For this reason, Chinese domestic prices are more competitive in the important domestic Chinese market than they traditionally are. Beyond the macroeconomic environment, this has likely contributed to weakness in Chinese import demand. This affects not only cotton fiber, but also cotton yarn. Crop-year-to-date (Aug-Nov), Chinese yarn imports of cotton yarn are down -56%, representing a decrease of -1.6 million bales.

Counterintuitively, Chinese fiber imports have been higher year-over- year so far this crop year (+59% Aug-Nov). However, shipments arriving in Chinese ports reflect business conducted in the past. Besides the simple time required to ship cotton from one country to another, an additional indication that shipments arriving this crop year were contracted months ago is the average landed cost. In November, the average value for fiber arriving in Chinese ports was 133 cents/lb. The wide separation between these landed values and current market prices is a symptom of the challenging business environment for mills, who are being asked to sell yarn at prices reflective of current market values. At the same time, they continue to take shipments for cotton bought at levels well over one dollar. Due to these price-related challenges, as well as issues associated with the macroeconomic conditions, recent mill demand has been weak. A more current representation of Chinese fiber demand comes from weekly U.S. export sales data. In those data, net new sales to China have totaled only +59,000 bales so far this crop year (data August 1st through week- ending January 12th), and the sum of cancelations has outweighed the sum of purchases since September 8th.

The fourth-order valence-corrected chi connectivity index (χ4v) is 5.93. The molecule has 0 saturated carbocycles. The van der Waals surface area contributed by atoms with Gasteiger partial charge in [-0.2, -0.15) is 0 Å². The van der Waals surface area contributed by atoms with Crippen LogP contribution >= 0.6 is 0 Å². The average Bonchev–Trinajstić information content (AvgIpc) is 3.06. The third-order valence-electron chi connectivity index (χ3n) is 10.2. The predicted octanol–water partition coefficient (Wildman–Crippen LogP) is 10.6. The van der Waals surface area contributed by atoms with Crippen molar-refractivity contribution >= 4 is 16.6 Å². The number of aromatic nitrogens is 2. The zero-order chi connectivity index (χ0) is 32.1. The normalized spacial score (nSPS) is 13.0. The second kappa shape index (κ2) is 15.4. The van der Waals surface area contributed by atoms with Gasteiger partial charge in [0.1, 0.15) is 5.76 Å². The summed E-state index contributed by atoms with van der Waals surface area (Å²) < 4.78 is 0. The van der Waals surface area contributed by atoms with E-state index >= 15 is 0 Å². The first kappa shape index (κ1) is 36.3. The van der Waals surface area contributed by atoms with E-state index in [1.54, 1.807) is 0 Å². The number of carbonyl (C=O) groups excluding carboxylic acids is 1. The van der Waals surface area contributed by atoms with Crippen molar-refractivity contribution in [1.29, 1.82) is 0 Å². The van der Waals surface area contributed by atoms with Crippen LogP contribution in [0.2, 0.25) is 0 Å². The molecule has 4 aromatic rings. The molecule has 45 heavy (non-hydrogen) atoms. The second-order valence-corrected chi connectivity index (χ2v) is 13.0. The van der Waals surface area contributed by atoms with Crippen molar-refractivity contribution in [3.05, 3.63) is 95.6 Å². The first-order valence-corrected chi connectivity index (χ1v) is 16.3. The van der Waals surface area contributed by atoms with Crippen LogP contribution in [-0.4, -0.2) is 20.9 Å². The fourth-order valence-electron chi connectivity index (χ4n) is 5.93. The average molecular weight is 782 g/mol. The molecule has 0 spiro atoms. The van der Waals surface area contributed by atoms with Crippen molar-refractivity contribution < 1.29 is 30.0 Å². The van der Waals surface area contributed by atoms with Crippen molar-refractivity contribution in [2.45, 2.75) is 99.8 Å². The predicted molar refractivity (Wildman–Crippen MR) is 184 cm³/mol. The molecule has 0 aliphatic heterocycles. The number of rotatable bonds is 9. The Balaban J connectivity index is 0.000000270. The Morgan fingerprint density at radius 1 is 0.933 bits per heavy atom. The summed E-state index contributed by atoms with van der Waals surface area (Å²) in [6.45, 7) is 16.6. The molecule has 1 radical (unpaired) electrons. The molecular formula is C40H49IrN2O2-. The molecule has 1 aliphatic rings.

While demand-side arguments have been dominant, supply-related concerns may garner increasing attention in coming months as northern- hemisphere growers begin to compare prices for cotton relative to those for competing crops. The volatility over the past year can be expected to make these decisions difficult, and uncertainty will likely linger over acreage forecasts. Nonetheless, cotton prices have not been able to keep up with prices for other crops, notably corn and soybeans, and decreases in plantings can be expected in many countries. Growers in the U.S. rank among the most responsive to changes in relative prices, and an early U.S. acreage estimate was recently released by Cotton Grower magazine. Their survey-based figure is based on a survey of growers and suggested U.S. plantings could reach 11.6 million acres in 2023/24 (plantings were 13.8 million acres in 2022/23). Models based on ratios of cotton prices relative to competing crop prices suggest that eventual U.S. planted acreage could be lower. The National Cotton Council will release its survey-based forecast for planting on February 12th. The USDA will release preliminary analyst-based estimates for U.S. plantings alongside their first set of global supply and demand figures on February 24th.

Disclaimer: The information contained herein is derived from public and private subscriber news sources believed to be reliable; however, Cotton Incorporated cannot guarantee its accuracy or completeness. No responsibility is assumed for the use of this information and no express or implied warranties or guarantees are made. The information contained herein should not be relied upon for the purpose of making investment decisions. This communication is not intended to forecast or predict future prices or events.